The Honda Fit is quitting the U.S. market at the conclusion of the 2020 model year. Going forward, the Honda HR-V crossover (which is based on the same platform as the Fit) and the Honda Civic hatchback will be the entry-level offerings for the brand.

The subcompact Fit (already sold in other markets as the Honda Jazz) arrived here in 2006 as a 2007 model. From the beginning, the Fit was lauded for its remarkable space efficiency. With its centrally located fuel tank and compact rear suspension design, the car was able to offer an ultra-low load floor and a highly configurable folding rear seat that made for exceptional versatility. The original 2007 Fit was priced from $14,400 and powered by a 1.5-liter inline-four making 109 horsepower. 

A second-generation model arrived for 2009. The 1.5-liter engine got a slight power bump to 117 horsepower and again was paired with a five-speed manual or a five-speed automatic transmission. Starting prices crept up to $15,220, and maximum highway fuel economy was 35 mpg. An EV model with an 82-mile range appeared briefly for 2013 and was also offered for lease only in a limited number of CA-emissions states.

The current, third-gen version arrived with the 2015 model year. Impressively, the redesigned third-gen model proved even more space-efficient, with its rear-seat legroom increasing by 4.8 inches even as overall length was trimmed by 1.6 inches. The latest Fit is powered by a 1.5-liter inline-four. Fuel economy tops out at 40 mpg highway for the LX with a CVT. To its credit, Honda continued to also offer a six-speed manual through 2020, although only in the lower two trim levels. Prices for the 2020 Fit range from $17,120 to $21,550.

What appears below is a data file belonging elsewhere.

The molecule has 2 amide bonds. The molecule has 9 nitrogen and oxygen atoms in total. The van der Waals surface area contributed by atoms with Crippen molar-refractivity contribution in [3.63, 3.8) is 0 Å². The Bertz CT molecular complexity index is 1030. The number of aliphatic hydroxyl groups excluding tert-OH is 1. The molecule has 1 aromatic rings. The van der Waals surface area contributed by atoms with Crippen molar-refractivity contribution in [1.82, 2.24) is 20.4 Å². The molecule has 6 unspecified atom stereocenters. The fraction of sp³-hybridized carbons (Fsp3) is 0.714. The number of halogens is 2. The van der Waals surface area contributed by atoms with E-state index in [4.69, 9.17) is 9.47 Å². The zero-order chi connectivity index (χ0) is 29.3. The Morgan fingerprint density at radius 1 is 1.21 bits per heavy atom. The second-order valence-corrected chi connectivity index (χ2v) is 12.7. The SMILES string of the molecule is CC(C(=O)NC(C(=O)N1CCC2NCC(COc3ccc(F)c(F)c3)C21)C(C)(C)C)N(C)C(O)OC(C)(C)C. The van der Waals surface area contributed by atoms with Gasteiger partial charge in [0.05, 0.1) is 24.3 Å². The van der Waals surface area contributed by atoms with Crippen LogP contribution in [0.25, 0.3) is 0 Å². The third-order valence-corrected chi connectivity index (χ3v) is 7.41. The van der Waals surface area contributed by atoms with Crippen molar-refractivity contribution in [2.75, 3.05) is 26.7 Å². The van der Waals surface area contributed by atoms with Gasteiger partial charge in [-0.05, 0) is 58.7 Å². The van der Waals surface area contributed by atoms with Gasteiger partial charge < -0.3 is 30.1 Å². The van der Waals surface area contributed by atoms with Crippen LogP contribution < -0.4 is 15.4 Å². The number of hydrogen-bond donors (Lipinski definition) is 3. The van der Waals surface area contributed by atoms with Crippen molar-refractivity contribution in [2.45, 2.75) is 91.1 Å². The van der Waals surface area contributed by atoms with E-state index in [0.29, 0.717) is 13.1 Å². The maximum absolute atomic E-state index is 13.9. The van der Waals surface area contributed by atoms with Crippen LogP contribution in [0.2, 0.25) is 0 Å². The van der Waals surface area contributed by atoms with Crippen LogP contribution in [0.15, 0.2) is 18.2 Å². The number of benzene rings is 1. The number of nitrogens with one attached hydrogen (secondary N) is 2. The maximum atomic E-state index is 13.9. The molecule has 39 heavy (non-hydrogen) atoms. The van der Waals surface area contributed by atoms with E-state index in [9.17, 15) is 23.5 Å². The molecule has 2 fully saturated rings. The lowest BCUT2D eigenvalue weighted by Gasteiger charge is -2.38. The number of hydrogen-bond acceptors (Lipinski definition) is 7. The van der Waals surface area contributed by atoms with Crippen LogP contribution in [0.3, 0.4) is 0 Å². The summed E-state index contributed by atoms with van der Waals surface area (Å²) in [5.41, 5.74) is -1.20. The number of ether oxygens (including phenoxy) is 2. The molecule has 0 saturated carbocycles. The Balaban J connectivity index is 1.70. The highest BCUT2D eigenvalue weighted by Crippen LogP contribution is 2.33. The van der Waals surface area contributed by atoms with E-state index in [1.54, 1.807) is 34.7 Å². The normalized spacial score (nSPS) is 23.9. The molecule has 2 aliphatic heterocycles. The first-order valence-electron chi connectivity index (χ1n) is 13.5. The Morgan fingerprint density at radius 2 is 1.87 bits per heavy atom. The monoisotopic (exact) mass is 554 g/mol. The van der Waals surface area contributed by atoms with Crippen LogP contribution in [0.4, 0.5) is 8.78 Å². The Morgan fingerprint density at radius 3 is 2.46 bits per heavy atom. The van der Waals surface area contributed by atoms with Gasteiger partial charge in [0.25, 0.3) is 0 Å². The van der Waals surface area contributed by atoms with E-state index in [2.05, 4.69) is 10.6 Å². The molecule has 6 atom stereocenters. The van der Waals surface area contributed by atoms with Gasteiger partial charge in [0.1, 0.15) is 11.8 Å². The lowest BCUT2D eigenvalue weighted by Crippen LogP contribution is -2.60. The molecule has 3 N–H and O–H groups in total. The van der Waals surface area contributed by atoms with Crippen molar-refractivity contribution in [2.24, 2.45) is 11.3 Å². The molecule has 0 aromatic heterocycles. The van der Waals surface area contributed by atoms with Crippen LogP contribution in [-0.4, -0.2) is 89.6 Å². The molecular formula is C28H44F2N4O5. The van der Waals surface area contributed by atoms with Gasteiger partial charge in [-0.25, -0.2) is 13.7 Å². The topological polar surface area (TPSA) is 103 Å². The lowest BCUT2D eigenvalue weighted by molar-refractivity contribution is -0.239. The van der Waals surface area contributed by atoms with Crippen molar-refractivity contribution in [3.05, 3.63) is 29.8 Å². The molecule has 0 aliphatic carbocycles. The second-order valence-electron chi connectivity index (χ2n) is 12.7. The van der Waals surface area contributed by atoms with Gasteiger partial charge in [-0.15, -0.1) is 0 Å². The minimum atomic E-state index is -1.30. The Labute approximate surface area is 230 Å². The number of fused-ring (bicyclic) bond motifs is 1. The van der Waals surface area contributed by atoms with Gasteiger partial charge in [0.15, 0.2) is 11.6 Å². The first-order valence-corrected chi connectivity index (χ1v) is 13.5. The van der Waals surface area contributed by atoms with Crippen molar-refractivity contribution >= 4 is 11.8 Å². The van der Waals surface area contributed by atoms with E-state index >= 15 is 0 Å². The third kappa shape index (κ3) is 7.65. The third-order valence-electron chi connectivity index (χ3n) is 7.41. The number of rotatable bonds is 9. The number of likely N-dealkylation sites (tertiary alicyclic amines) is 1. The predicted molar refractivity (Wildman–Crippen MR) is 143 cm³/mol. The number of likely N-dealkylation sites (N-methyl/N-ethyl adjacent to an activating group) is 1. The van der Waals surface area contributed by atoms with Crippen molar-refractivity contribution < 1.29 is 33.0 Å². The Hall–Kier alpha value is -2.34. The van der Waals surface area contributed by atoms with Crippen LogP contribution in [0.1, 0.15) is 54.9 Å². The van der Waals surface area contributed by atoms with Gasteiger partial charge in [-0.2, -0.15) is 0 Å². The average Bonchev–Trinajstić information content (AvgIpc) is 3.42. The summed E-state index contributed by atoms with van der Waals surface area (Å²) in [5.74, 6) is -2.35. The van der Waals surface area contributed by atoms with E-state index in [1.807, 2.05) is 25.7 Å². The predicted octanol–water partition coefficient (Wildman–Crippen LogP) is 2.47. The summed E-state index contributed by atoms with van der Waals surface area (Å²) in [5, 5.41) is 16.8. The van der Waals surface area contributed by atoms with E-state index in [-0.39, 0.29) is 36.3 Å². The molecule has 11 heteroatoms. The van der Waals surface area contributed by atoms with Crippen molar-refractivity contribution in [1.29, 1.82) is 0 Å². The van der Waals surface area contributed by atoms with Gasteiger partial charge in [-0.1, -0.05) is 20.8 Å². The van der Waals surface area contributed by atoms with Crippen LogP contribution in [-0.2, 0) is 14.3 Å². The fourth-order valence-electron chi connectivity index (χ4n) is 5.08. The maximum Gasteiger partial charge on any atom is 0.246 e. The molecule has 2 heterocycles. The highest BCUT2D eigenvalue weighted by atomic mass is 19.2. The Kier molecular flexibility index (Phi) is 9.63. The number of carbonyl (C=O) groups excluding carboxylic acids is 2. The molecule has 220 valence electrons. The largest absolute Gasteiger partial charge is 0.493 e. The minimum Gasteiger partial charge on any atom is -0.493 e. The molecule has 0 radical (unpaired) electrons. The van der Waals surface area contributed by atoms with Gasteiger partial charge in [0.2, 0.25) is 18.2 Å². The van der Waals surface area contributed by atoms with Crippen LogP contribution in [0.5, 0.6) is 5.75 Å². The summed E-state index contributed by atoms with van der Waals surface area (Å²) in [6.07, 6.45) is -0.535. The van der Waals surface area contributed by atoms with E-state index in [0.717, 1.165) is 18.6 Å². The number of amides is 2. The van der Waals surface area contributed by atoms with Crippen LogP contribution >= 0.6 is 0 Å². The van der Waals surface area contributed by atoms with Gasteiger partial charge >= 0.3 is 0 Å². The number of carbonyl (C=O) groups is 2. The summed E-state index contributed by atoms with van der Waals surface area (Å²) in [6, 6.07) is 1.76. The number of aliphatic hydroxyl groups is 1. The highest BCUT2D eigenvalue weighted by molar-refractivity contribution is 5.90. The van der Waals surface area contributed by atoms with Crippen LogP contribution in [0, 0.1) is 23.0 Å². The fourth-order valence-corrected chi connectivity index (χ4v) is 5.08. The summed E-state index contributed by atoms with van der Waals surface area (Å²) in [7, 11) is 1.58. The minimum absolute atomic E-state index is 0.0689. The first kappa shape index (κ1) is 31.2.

As recently as 2016, Honda was boasting that the Fit was "a tremendous hit with buyers," after the launch of the third-generation model for 2015. But sales of small cars are now in a multi-year slump, and Honda began scaling back on the Fit. The 2020 model dropped the Honda Sensing bundle of active-safety features from the LX and Sport trims, a retrograde action.

A redesigned fourth-generation Fit, with a standard hybrid powertrain, was announced at the 2019 Tokyo auto show but will not be coming to America. 

 

 


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